The problem is that there is still an unknown number of hugely expensive US-based asbestos, pollution and other claims to come. The Equitas accounts have been “qualified” by the auditors from the start – because no one can predict whether the reserves will be enough to meet all the claims.

If the money runs out, there is no more. In theory, a policyholder – usually a company – left without its rightful cash would then have the right to track down individuals named as members of the syndicates that underwrote the original policy, and claim their assets.

Many angry former Names are convinced that Equitas doesn’t have enough money to pay all the likely asbestos claims. John Pascoe is one of them: “It is clear the Names are in the firing line as who else is there to pay? Lloyd’s itself maybe, but Lloyd’s only has current Names’ money, and most of them only have limited liability.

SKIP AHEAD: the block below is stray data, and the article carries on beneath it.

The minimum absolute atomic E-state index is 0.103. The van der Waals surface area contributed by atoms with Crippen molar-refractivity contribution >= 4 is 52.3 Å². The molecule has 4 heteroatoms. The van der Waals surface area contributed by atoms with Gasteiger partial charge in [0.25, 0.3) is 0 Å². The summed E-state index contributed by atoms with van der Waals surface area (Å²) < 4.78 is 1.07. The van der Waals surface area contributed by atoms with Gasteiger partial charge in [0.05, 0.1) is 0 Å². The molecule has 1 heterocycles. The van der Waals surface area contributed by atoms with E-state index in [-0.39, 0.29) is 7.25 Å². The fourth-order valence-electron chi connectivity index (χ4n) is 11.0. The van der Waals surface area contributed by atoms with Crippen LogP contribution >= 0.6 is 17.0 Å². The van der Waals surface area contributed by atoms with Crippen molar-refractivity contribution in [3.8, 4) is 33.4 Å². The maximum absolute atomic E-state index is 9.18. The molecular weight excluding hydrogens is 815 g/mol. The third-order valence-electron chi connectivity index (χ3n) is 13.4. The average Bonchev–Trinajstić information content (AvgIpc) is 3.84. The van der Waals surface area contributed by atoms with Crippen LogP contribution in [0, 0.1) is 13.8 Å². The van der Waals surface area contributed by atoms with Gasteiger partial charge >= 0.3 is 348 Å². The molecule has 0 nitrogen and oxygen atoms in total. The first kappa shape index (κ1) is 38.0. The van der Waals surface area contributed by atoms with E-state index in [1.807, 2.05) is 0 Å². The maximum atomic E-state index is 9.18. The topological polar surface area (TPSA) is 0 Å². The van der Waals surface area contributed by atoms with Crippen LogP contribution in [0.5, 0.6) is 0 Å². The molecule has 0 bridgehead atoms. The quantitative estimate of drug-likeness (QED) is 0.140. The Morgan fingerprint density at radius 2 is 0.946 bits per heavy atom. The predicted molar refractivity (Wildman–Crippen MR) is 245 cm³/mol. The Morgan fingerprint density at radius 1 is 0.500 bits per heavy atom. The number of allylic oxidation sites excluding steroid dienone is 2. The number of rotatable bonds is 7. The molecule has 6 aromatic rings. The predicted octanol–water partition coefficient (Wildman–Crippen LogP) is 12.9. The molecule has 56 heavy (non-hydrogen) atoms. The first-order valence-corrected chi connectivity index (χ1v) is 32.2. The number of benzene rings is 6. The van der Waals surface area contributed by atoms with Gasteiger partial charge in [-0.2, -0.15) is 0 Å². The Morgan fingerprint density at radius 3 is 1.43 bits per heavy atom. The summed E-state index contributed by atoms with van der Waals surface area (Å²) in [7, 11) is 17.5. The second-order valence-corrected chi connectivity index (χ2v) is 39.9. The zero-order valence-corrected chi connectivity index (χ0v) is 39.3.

“The government will find it hard to bail out rich Names and will only pay if there is no other source or if it were to be convicted in the European Court of Justice of failing to regulate properly.”

The prospect of giant US corporations chasing old people in the English shires for thousands of dollars wouldn’t exactly make for good PR. But even if the possibility is remote, some 30,000 Names cannot be sure their family wealth will always be safe from policyholders in search of a payout. This limbo also includes the children and grandchildren of the original Names, as the potential liability does not end with death. In theory, the claimants could then go after the beneficiaries of the dead Name’s estate.